This was the message delivered by Merrie Martinson, a vice president with Scudder Investments, in kicking off a two-day conference sponsored by the Investment Management Consultants Association (IMCA).
Martinson’s speech specifically addressed an issue near to the hearts of many advisors: attracting and retaining clients. She said that traditional client-recruitment techniques, such as in-office seminars, are not working in the current economic environment. She recommends advisors start partnering with the sorts of businesses that interest potential clients—art galleries, high-end specialty shops and luxury car dealerships, for instance. "Think outside the office," she says.
Martinson’s speech was the first of the conference, but she was hardly the only person with such an opinion.
In an open discussion on Thursday, advisors echoed her sentiments, saying they were embracing less traditional means for attracting clients. Some examples include hosting large breakfast meetings and taking a client and his friends out for a birthday celebration. The conference also addressed how to confront more concrete issues, such as investor concerns about the state of the market. Several presentations centered on how investors’ attitudes have changed in light of the down market, the fear of terrorism and the threat of war.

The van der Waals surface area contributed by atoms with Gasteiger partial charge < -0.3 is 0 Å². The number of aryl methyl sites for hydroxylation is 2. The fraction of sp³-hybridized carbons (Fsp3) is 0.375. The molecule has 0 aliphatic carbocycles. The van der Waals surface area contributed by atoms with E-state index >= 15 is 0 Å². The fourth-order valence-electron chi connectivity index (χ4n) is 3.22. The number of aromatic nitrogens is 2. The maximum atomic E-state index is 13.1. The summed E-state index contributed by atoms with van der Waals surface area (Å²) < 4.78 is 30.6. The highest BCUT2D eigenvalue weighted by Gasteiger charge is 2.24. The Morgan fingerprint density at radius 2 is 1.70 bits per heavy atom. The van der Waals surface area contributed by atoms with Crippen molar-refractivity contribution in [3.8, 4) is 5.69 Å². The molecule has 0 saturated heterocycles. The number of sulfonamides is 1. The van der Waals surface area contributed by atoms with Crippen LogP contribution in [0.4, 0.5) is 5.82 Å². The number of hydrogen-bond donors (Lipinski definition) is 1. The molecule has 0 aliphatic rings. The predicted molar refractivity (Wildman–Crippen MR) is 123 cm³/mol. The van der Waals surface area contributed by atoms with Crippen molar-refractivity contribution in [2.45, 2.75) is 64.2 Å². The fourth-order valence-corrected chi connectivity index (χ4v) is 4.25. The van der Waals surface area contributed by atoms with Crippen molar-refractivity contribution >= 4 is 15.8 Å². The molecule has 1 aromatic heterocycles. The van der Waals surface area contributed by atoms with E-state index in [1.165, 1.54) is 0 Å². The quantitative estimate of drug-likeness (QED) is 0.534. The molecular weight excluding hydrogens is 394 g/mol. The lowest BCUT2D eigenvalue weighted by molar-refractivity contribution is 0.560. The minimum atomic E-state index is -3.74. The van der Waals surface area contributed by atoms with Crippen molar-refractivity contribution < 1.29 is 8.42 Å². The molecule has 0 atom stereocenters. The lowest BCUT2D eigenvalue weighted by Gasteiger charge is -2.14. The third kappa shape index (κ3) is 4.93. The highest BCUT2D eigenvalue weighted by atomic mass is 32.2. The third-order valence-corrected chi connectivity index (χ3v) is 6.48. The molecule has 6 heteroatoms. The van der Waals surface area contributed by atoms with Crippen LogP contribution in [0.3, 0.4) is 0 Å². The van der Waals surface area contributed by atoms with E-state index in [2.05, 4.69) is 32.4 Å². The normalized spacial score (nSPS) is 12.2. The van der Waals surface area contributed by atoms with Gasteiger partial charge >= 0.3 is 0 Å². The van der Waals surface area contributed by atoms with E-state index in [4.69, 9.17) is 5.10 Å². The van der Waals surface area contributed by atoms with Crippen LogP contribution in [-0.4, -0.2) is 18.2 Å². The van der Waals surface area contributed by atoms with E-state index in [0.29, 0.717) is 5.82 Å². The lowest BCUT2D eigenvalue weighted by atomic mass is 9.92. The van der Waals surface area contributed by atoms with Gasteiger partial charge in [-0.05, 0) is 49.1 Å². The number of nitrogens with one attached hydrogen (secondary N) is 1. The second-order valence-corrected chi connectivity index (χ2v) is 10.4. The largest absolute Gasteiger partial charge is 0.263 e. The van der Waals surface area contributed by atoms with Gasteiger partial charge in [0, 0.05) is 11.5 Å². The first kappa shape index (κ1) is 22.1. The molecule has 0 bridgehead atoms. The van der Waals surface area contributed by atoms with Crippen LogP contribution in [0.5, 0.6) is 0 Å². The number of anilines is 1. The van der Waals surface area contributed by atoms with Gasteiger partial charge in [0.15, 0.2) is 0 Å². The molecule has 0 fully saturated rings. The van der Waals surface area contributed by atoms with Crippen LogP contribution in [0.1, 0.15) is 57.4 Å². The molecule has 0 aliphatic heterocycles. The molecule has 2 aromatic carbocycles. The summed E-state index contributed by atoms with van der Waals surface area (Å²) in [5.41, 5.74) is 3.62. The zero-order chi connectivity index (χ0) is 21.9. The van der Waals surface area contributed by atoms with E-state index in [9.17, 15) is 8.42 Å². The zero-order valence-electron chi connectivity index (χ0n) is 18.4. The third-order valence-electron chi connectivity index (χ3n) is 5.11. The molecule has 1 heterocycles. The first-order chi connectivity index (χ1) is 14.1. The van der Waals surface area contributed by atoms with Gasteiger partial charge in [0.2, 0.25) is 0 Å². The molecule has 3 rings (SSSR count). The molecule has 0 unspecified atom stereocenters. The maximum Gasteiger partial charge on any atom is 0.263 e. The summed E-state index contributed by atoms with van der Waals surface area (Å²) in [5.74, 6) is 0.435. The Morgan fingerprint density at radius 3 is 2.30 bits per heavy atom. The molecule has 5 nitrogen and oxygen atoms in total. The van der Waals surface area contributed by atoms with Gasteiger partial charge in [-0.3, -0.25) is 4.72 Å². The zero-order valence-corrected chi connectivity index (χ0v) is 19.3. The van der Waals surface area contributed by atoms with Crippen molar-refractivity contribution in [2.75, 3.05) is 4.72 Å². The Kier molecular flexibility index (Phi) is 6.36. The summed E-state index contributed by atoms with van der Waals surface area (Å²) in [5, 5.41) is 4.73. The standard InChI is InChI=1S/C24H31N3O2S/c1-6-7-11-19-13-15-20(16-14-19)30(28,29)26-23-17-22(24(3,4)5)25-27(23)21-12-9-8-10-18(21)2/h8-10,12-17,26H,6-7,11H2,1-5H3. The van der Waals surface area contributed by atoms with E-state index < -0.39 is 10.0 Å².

In his presentation on behavioral economics Dan Carper, a partner with Lord, Abbett, focused on understanding the emotional and instinctual decisions investors make. According to Carper when clients are losing money, the innate human reaction to that form of pain is to withdraw. "What we’re genetically equipped to do is dangerous in the investment business," says Carper.
The IMCA is a non-profit educational organization that offers the Certified Investment Management Analyst (CIMA) designation. The conference, which was held in New York, drew about 300 attendees.